Thousands Attend Burial of 520 Srebrenica Victims

More bodies laid to rest on 17th anniversary of massacre in eastern Bosnia.
  • Burial of 520 recently-identified bodies at Srebrenica, July 11, 2012. (Photo: Caroline Hopper)
  • Burial of 520 recently-identified bodies at Srebrenica, July 11, 2012. (Photo: Caroline Hopper)
  • Burial of 520 recently-identified bodies at Srebrenica, July 11, 2012. (Photo: Caroline Hopper)
  • Burial of 520 recently-identified bodies at Srebrenica, July 11, 2012. (Photo: Caroline Hopper)

More than 30,000 mourners attended the burial of 520 recently-identified victims of the Srebrenica massacre on July 11, marking the 17th anniversary of the worst mass killing in Europe since the Second World War.

The remains were discovered and positively identified over the last year, and were buried at the Potocari Memorial Center cemetery alongside those of 5,137 victims already buried there.

Current research indicates that over 8,000 people, mostly men and boys, were killed within the space of a few days after Bosnian Serb troops took control of the town, a United Nations-designated “safe area” in July 1995. A witness in the trial of wartime Bosnian Serb leader Radovan Karadzic said in May that of the 8,021 known to have been killed, 6,241 had been identified by DNA analysis. (See Demographics of Bosnian War Set Out.)

The 520 individuals buried this week included more than 80 boys aged 15 or younger, while the oldest victim to be buried was Saha Izmirlic, a 94-year-old woman.

Hatidza Ahmetovic, whose 17-year old son Hajrudin was amongst those laid to rest, said that waiting for his remains to be recovered had been extremely difficult, though his burial had helped her achieve partial closure.

“I kept thinking about the last time I hugged him and it gave me strength, and now I hope that his grave here will at least give me peace,” she said.

Describing her long wait for his remains to be identified, she said, “You know he won’t be coming back home again, but you still hope... that at least some day, someone will find his bones.”

Hajrudin’s remains were found at a mass grave at Kamenica, where they had been moved from another site in an attempt to conceal the extent of the massacre.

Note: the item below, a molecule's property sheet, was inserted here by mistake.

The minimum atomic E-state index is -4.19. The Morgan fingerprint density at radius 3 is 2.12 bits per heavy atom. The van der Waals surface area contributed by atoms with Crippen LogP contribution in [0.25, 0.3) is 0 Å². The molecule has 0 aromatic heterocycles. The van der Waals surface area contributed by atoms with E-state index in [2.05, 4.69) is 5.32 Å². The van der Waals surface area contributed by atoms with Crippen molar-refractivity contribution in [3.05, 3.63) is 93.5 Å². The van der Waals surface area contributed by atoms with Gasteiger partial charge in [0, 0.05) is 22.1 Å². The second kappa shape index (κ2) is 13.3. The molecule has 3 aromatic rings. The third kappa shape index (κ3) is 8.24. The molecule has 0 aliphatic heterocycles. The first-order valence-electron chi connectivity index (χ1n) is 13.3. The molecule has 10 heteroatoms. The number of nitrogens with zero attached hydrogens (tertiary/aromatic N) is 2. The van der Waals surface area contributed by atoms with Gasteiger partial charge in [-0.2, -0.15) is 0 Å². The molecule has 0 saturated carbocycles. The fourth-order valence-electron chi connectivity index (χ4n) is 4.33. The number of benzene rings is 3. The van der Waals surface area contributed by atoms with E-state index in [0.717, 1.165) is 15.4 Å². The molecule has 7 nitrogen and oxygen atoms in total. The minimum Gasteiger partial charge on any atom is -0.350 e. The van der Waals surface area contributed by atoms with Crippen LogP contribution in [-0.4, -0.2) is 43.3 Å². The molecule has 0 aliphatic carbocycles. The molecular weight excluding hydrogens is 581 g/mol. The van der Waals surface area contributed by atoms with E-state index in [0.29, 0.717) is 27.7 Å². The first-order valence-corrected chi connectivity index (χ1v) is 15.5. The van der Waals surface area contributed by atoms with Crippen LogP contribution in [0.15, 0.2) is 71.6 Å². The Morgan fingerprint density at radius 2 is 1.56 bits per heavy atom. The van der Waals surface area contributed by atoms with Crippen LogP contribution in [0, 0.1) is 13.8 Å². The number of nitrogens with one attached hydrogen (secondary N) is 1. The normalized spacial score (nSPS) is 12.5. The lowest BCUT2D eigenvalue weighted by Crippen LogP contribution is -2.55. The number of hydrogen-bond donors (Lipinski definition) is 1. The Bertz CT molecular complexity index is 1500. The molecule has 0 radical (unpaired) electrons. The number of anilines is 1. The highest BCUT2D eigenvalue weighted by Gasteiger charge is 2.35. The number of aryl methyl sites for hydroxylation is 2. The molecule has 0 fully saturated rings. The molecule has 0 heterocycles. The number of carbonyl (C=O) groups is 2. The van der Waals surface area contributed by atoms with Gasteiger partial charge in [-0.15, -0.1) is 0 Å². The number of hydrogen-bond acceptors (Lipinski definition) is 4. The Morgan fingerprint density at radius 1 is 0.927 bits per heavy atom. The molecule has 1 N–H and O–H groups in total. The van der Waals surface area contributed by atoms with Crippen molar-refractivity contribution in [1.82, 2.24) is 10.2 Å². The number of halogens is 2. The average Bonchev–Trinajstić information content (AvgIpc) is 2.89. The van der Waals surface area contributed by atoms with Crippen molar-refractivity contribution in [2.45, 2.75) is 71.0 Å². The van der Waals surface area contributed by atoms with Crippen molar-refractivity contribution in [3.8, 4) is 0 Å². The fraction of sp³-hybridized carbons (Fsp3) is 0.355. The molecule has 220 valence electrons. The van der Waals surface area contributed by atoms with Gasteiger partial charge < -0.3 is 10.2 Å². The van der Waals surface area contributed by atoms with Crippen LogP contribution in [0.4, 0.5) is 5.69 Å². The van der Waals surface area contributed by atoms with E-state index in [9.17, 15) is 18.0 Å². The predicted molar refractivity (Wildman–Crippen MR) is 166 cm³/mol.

“It’s sickening to think that someone would go and kill an unarmed boy and then bury him, but it’s even more repulsive to think that someone would come with a bulldozer and tear up his body, hoping that he would never be found,” Ahmetovic said.

Only part of the teenager’s remains were recovered, but his mother decided she was ready for them to be buried as they were.

“They called me [from the DNA identification centre in Tuzla] and said they had a few bones together, a leg, an arm and a shoulder. They asked whether I wanted him buried like that, or whether they should keep looking,” she said. “I couldn’t wait any more; I told them that I wanted him buried.”

Through tears, Ahmetovic described her son as a “good boy” who had enjoyed studying chemistry and wanted to become an engineer.

Hajrudin’s only fault, she said, was to have “the wrong name while living in the wrong place at the wrong time”.

Ahmetovic’s neighbour Mejra, whose own son and husband were buried here in 2009 and 2010 after their remains were recovered, held her hand during the ceremony.

“It was like a never-ending walk of pain,” Mejra said of her own grief. “Every year you come back here, and you go through everything you’ve lived through again and again.”

Mejra said she wanted people to remember those still living in Srebrenica, as well as those who were killed.

The economic situation in the town remains poor, with limited prospects of employment and education. Many residents at the time of the killings no longer live there.

Camil Durakovic, acting mayor of Srebrenica, said it was time to try and do something for the children of those who died.

“We are burying not mortal remains, but fathers, brothers, husbands,” he said. “Now we must return life to Srebrenica.”

As happens each year, the ceremony was attended by community leaders and politicians from Bosnia and abroad. Although there were no political speeches this year, the rabbi of New York’s Park East Synagogue, Arthur Schneier, told mourners that he understood their suffering.

“My entire family was murdered in Auschwitz and in Terezin,” he said. “I know the anguish and despair that you feel when those dearest to you are brutally murdered for no other reason than their religion or ethnicity.”

He said that the acts committed at Srebrenica could never be forgotten.

“The totality of this crime must be remembered, not denied,” he said. “The testimony of those who survived cannot be refuted and the historical fact cannot be altered.”

The burials came as the trial of Ratko Mladic, commander of the Bosnian Serb army from 1992-1996, continued at The Hague this week. (See Witness Says Mladic Threatened to Kill Civilians.)

Mladic is charged with genocide, murder, extermination and deportation, among other crimes. He is also accused of planning and overseeing the 44-month siege of Sarajevo that left nearly 12,000 people dead, as well as the Srebrenica massacre.

Velma Šarić is an IWPR-trained reporter in Sarajevo.


Also in this issue

Court adjourns trial temporarily after defendant is hospitalised as a precaution.
Court hears how teenager’s father was killed after capture by Bosnian Serb forces.
More bodies laid to rest on 17th anniversary of massacre in eastern Bosnia.
Former UN official says threats were made, but did not appear to be a coherent statement of plans.